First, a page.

So I was listening to a taxi driver yesterday and this morning, about other taxi drivers. People with cars complain about the traffic in Tbilisi, but it’s not nearly as bad as it could be. For the capital of a medium-income country, a capital that moreover accounts for upwards of two-thirds of the country’s economic activity, getting across town doesn’t take as much time as one would think. A vigorous campaign of minor physical improvements over the last year has also partly curbed some of the bad habits that used to cause bigger backups. Better infrastructure and easy availability of alternatives make for fewer cars on the roads.
Public transport isn’t bad, but the key components of transport in Tbilisi are the shared taxis, known locally as marshrutki. Minibuses that drive fixed routes carry people all over the city, and are almost constantly full. As far as I can tell, the network is dense (I once asked for a map showing city bus and marshrutka routes and was roundly laughed at for my trouble) and frequency is high. Hours covered on many routes are good; as my Friedmanesque interlocutor told me, each minibus in service supports three to five families – several shift drivers plus maintenance and support people.
The marshrutki are not without their problems. They’re often reckless in traffic, and many of them are visibly both decrepit and polluting. On the other hand, the market is good enough that I also see an increasing number of modern minibuses plying the trade. A gradual program of forcibly retiring the worst vehicles and supporting (if necessary) owner/operators in purchasing newer vehicles that are more efficient and environmentally friendlier would help the city keep its transport network while moving closer to European standards of air quality.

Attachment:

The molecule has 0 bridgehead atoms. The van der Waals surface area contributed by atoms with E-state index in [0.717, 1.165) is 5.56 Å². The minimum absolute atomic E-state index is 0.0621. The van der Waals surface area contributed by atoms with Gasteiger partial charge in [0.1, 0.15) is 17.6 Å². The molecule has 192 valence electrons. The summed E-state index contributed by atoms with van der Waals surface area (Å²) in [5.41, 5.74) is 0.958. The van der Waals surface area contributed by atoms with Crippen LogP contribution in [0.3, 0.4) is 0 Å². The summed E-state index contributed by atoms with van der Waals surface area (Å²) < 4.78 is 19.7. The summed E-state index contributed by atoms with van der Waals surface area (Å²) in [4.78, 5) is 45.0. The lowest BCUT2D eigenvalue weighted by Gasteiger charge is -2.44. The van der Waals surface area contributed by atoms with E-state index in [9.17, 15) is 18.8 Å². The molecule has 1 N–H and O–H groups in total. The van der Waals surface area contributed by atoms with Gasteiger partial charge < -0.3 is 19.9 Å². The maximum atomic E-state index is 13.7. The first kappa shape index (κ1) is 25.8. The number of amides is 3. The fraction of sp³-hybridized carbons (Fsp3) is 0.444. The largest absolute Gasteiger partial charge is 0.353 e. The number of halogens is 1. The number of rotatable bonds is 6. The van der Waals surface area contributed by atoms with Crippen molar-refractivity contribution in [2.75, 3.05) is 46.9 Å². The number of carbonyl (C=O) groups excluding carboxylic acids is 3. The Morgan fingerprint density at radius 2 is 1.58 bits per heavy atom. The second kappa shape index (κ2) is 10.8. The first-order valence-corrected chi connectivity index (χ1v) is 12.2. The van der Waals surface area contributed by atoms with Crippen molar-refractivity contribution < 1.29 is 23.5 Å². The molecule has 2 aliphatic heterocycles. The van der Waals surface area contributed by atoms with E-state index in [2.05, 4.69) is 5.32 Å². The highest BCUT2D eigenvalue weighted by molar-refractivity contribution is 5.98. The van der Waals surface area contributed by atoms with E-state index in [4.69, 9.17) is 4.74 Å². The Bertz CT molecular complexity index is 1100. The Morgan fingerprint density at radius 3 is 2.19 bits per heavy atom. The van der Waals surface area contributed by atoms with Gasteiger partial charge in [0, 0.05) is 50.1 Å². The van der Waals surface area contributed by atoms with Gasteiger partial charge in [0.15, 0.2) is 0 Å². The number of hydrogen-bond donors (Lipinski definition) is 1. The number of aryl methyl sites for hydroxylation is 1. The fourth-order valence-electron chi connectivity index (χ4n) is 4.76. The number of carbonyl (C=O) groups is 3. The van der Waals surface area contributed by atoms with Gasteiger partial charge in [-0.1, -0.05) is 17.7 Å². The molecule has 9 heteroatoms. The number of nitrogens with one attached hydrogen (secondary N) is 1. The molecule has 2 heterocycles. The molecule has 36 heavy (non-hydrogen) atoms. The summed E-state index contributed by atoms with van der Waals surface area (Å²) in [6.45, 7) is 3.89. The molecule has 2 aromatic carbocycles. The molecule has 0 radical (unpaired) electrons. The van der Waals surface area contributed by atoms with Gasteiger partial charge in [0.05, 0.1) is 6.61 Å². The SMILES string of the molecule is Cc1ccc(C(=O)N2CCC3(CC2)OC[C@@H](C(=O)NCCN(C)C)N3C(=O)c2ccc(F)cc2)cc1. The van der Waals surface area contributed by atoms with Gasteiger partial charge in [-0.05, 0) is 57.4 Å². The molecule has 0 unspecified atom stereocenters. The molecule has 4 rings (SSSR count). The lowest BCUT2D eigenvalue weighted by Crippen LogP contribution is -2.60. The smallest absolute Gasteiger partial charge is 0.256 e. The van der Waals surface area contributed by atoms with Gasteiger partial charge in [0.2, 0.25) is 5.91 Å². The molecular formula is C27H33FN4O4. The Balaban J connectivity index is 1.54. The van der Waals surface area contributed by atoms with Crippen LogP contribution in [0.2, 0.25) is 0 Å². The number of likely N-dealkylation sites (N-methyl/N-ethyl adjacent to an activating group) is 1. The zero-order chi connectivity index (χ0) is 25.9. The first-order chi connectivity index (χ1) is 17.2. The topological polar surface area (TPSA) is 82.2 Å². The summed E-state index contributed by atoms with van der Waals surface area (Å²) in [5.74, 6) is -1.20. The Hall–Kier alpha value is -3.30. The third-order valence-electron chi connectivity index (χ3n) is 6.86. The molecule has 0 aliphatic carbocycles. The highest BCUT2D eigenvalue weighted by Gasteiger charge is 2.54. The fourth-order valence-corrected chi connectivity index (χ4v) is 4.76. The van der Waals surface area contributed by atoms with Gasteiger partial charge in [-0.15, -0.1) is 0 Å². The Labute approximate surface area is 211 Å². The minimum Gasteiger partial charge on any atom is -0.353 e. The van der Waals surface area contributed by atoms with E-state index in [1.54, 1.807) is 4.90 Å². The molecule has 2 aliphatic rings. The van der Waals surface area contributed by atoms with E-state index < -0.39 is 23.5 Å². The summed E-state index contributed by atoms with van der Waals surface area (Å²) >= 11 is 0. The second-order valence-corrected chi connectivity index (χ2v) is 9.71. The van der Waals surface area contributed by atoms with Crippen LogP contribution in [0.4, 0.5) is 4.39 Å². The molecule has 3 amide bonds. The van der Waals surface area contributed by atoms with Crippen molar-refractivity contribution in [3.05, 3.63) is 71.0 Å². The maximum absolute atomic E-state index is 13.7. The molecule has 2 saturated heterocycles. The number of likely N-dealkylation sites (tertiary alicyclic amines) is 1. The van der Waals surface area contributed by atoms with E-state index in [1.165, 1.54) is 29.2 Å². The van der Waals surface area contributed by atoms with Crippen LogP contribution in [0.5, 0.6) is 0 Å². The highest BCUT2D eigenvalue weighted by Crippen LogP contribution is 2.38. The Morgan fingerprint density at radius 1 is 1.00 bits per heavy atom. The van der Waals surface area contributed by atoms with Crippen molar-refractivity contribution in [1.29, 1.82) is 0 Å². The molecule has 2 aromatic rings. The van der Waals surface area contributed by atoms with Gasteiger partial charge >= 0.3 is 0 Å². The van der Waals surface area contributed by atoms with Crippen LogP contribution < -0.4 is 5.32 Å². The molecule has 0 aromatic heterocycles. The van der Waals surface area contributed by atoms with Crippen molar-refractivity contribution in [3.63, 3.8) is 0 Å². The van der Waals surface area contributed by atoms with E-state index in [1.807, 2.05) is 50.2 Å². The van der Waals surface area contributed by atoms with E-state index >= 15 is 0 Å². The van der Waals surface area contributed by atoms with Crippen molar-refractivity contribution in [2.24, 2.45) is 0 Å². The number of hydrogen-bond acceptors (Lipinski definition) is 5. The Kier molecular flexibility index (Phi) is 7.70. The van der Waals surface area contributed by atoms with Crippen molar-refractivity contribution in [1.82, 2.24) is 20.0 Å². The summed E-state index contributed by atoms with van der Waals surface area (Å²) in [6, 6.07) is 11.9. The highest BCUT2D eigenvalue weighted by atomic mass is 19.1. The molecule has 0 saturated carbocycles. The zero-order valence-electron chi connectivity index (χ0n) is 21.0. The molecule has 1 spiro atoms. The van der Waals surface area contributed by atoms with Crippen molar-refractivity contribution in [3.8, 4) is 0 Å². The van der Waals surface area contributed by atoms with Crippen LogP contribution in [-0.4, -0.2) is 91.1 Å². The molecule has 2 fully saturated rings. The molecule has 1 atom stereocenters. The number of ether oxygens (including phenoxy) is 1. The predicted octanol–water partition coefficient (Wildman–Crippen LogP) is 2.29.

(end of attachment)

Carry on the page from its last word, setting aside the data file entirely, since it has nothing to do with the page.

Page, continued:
That’s not what’s going to happen, however. The city recently held a tender for control of designated marshrutka routes, and four companies emerged as the winners. (Presumably combined with some sort of licensing regime to keep entrepreneurs from offering people a service. Dumb idea.) That’s where things get fishy, according to civil.ge:
The opposition members of Tbilisi City Council say that the tender won by four companies, were in fact part of same business group close to the authorities and in particular to Tbilisi Mayor Gigi Ugulava. Opposition Republican Party said that it had obtained official tender documents indicating that all four firms have the same legal representative and that three of them were established just ahead of tender on the same day, using the same notary services.
Georgia has made a lot of progress in corruption perception, particularly compared with its neighbors. If this story is true, it’s a high-profile example that could change those perceptions right back.
The taxi driver figured his own line of work had a year or two of grace before the same thing happened to him. Larger taxi companies are already competing with independent drivers — I think this has been a net positive — and he expected the city to impose licensing and monopoly (or near-monopoly) on taxi services next. Georgia’s famously open capitalism is tightening up.